Dear Oprah: I know how you can help Baltimore City public school students without giving money to Baltimore City public schools. I'm sure you can afford the sum I have in mind. You could hock a couple of rings, or some shoes, and make the donation -- and make a difference.
Make a difference without making a donation to the city schools.
You apparently thought about doing that but decided it would be a waste of money. How did you put it for WBAL-TV the other day?
"You might as well pee on it."
Nice touch, O.
Is that the kind of language you use when you visit the provinces? I watch your show from time to time. But I can't say I ever heard you say "pee" on the air. Maybe you were getting a little blue with your language because you were back in Baltimore and feeling that way.
Maybe you were PO'd, O.
Here you are, the billionaire queen of the television universe, returning to the city where your career started 30 years ago, and you realize that, while much has changed, some things have remained the same. Too many public schools still get failing grades, to the point where the state of Maryland wants to assume control of 11 of them.
"We're standing in a city where the dropout rate is atrocious for young black males," you said the other night at The Meyerhoff. "It's 76 percent. That should make you gasp."
Of course, school officials challenge that number and say graduation rates have actually improved.
But don't worry about it, Oprah. Even if your information is a little dated or imprecise, you're not far off.
I looked at a chart from the Maryland State Department of Education. In the four high schools the state proposed taking over, graduation rates for boys and girls in 2005 were 64, 77, 83 and 35 percent, respectively. But overall student achievement was terrible -- for instance, 8.9 percent passed reading at one school, 6.6 percent passed math at another, 4.8 percent passed algebra at another, and 15.9 percent passed English at a fourth.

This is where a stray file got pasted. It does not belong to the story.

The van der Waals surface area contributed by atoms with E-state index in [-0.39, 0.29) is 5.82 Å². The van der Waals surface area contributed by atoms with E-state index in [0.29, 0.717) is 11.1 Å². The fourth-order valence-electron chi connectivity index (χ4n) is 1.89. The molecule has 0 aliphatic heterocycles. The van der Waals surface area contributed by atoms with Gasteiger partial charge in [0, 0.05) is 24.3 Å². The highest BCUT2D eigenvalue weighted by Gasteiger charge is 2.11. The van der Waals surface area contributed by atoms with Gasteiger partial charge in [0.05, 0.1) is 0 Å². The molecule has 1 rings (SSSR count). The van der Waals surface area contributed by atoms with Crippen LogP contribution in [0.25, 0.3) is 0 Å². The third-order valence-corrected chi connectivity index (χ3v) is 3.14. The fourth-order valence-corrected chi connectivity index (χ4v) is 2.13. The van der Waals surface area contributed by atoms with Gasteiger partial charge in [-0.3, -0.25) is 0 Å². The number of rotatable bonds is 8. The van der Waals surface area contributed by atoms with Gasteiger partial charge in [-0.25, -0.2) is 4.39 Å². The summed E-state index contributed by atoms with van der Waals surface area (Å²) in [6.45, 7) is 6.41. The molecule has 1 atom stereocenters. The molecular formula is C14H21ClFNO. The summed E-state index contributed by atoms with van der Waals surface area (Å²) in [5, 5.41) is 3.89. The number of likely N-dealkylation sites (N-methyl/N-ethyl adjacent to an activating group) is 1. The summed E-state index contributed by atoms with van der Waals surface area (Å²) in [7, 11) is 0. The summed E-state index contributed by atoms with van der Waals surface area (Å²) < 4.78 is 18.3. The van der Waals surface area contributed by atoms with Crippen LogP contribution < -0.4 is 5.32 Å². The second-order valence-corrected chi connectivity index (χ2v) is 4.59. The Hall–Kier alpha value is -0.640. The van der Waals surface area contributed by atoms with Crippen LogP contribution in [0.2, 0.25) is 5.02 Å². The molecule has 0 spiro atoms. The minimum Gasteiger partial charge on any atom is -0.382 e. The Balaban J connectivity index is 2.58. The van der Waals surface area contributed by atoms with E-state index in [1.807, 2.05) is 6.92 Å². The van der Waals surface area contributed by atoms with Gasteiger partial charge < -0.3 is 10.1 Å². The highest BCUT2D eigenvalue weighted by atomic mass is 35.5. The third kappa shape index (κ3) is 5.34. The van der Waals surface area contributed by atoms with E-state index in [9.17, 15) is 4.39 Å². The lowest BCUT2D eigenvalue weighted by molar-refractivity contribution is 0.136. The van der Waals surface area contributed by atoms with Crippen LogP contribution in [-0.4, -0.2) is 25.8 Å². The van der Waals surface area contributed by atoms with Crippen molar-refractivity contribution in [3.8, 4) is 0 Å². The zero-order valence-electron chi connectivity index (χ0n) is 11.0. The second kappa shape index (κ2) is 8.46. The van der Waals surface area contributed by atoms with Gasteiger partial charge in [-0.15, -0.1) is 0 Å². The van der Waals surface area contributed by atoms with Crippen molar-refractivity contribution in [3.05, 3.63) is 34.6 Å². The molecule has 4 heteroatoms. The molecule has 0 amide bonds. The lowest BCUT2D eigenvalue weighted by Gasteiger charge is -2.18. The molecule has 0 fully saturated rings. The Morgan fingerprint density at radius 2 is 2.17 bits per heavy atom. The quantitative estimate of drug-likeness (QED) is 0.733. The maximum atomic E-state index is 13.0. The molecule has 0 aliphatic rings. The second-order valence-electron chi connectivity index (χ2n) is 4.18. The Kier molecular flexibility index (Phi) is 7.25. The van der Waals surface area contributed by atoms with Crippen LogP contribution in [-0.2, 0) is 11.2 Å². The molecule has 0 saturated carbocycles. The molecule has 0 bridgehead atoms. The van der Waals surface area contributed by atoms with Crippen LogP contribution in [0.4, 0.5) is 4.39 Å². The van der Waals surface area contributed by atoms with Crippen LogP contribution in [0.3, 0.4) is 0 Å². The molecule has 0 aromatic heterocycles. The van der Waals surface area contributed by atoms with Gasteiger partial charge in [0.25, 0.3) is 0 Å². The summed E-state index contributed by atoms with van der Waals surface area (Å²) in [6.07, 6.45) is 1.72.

(How, you ask, are these kids graduating? Good question, O.)
Of course, the Democratic leadership here was insulted that the state wanted to run these schools, which have been failing since at least 1997, so Mayor Martin O'Malley got the state legislature to put the kibosh on takeover. I guess it was an affront to the municipal ego, which is almost as large as the mayoral one.
Now, the city claims it is going to get serious about making changes to improve failing middle and high schools. (I'm sure O'Mayor will be rolling up his sleeves to work on this project between campaign appearances as he runs for governor.)
It's a shame the state takeover didn't go through. If, as a result, more kids get a better education, I don't care who gets the credit -- the city, the state or some nonprofit program. There's room for all kinds of innovation in this beleaguered system. Why not try something different?
I think you might agree with me on that, Oprah.
"What is going on is a crime to the children of this city," you said. "It's a crime. It's a crime that people can't figure out."
I agree, O. But here's my problem with what you said -- it's too easy.
We've all heard the potshots at city schools before. My question is: What are you willing to do about it?
Nobody likes to bring this up much, but the problems of city schools are rooted in poverty: High concentrations of poor children in schools is a formula for failure, and that's been studied and proved. Poor families have fewer choices, so they're stuck.
You say you don't want to give money to Baltimore City schools. You thought about it and decided against it.
OK. Then how about giving some money to, say, the Baltimore chapter of the Children's Scholarship Fund? I think you know about this. If not, ask Stedman about it; he sits on the organization's national board.
The CSF has been around since the late 1990s. When the Baltimore branch rolled out in 1998, it attracted more than 20,000 applicants, the majority of them city public school families. That pretty much proved -- if such a fact needed proving -- that poor parents care about their kids' education.
The CSF provides privately funded, partial scholarships for children from poor Baltimore families so they can attend independent schools, K-through-8, that their parents choose.
It's no free ride. Depending on family income, scholarships cover from 25 percent to 75 percent of tuition, and the CSF portion caps out at $2,000 per child per year. Parents have to pay the rest.
According to Paul Ellis, the executive director, CSF-Baltimore is helping to fund 541 students at 81 private schools this year, but the supply of scholarships can't keep up with demand. Ellis says the waiting list for tuition help has 2,100 names on it. At a maximum of $2,000 per student, it would take $4.2 million to send those Baltimore kids to the schools their parents chose.
You've donated millions to various causes, Oprah. What's another $4.2 million? You're a busy woman. You don't have time to teach. You don't have time to tutor third-graders in reading after school. So put your money where your mouth is -- and your heart, too. Think Baltimore children are being deprived of a good education? Write a check.